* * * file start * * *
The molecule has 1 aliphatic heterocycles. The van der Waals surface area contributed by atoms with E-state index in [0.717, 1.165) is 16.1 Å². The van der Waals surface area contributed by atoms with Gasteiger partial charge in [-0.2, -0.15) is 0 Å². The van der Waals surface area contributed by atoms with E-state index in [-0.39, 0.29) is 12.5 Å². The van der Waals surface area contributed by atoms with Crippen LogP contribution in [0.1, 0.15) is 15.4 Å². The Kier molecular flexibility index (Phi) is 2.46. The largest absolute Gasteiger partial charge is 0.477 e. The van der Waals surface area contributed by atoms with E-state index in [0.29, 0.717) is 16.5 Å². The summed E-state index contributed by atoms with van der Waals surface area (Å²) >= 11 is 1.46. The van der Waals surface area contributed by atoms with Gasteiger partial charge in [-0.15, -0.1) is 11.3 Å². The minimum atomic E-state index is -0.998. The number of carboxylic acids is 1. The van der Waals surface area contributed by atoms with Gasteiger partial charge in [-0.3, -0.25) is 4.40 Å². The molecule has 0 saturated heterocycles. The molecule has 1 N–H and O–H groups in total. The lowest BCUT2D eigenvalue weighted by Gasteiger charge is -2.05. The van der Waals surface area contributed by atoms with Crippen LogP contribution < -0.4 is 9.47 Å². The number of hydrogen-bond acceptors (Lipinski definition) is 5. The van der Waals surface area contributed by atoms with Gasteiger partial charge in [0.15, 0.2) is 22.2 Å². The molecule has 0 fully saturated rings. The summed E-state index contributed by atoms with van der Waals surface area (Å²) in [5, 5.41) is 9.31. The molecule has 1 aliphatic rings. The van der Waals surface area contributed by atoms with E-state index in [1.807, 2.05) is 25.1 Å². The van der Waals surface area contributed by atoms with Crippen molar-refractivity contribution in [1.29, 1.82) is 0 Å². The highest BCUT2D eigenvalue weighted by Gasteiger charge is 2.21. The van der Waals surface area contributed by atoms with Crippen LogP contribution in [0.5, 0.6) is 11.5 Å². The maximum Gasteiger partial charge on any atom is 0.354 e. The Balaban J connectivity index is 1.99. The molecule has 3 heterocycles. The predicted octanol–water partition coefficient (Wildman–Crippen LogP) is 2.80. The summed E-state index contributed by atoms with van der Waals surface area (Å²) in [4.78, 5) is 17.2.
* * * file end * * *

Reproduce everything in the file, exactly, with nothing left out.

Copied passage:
The molecule has 1 aliphatic heterocycles. The van der Waals surface area contributed by atoms with E-state index in [0.717, 1.165) is 16.1 Å². The van der Waals surface area contributed by atoms with Gasteiger partial charge in [-0.2, -0.15) is 0 Å². The van der Waals surface area contributed by atoms with E-state index in [-0.39, 0.29) is 12.5 Å². The van der Waals surface area contributed by atoms with Crippen LogP contribution in [0.1, 0.15) is 15.4 Å². The Kier molecular flexibility index (Phi) is 2.46. The largest absolute Gasteiger partial charge is 0.477 e. The van der Waals surface area contributed by atoms with E-state index in [0.29, 0.717) is 16.5 Å². The summed E-state index contributed by atoms with van der Waals surface area (Å²) >= 11 is 1.46. The van der Waals surface area contributed by atoms with Gasteiger partial charge in [-0.15, -0.1) is 11.3 Å². The minimum atomic E-state index is -0.998. The number of carboxylic acids is 1. The van der Waals surface area contributed by atoms with Gasteiger partial charge in [-0.3, -0.25) is 4.40 Å². The molecule has 0 saturated heterocycles. The molecule has 1 N–H and O–H groups in total. The lowest BCUT2D eigenvalue weighted by Gasteiger charge is -2.05. The van der Waals surface area contributed by atoms with Crippen LogP contribution < -0.4 is 9.47 Å². The number of hydrogen-bond acceptors (Lipinski definition) is 5. The van der Waals surface area contributed by atoms with Gasteiger partial charge in [0.15, 0.2) is 22.2 Å². The molecule has 0 fully saturated rings. The summed E-state index contributed by atoms with van der Waals surface area (Å²) in [5, 5.41) is 9.31. The molecule has 1 aliphatic rings. The van der Waals surface area contributed by atoms with E-state index in [1.807, 2.05) is 25.1 Å². The van der Waals surface area contributed by atoms with Crippen molar-refractivity contribution in [1.29, 1.82) is 0 Å². The highest BCUT2D eigenvalue weighted by Gasteiger charge is 2.21. The van der Waals surface area contributed by atoms with Crippen LogP contribution in [0.5, 0.6) is 11.5 Å². The maximum Gasteiger partial charge on any atom is 0.354 e. The Balaban J connectivity index is 1.99. The molecule has 3 heterocycles. The predicted octanol–water partition coefficient (Wildman–Crippen LogP) is 2.80. The summed E-state index contributed by atoms with van der Waals surface area (Å²) in [4.78, 5) is 17.2.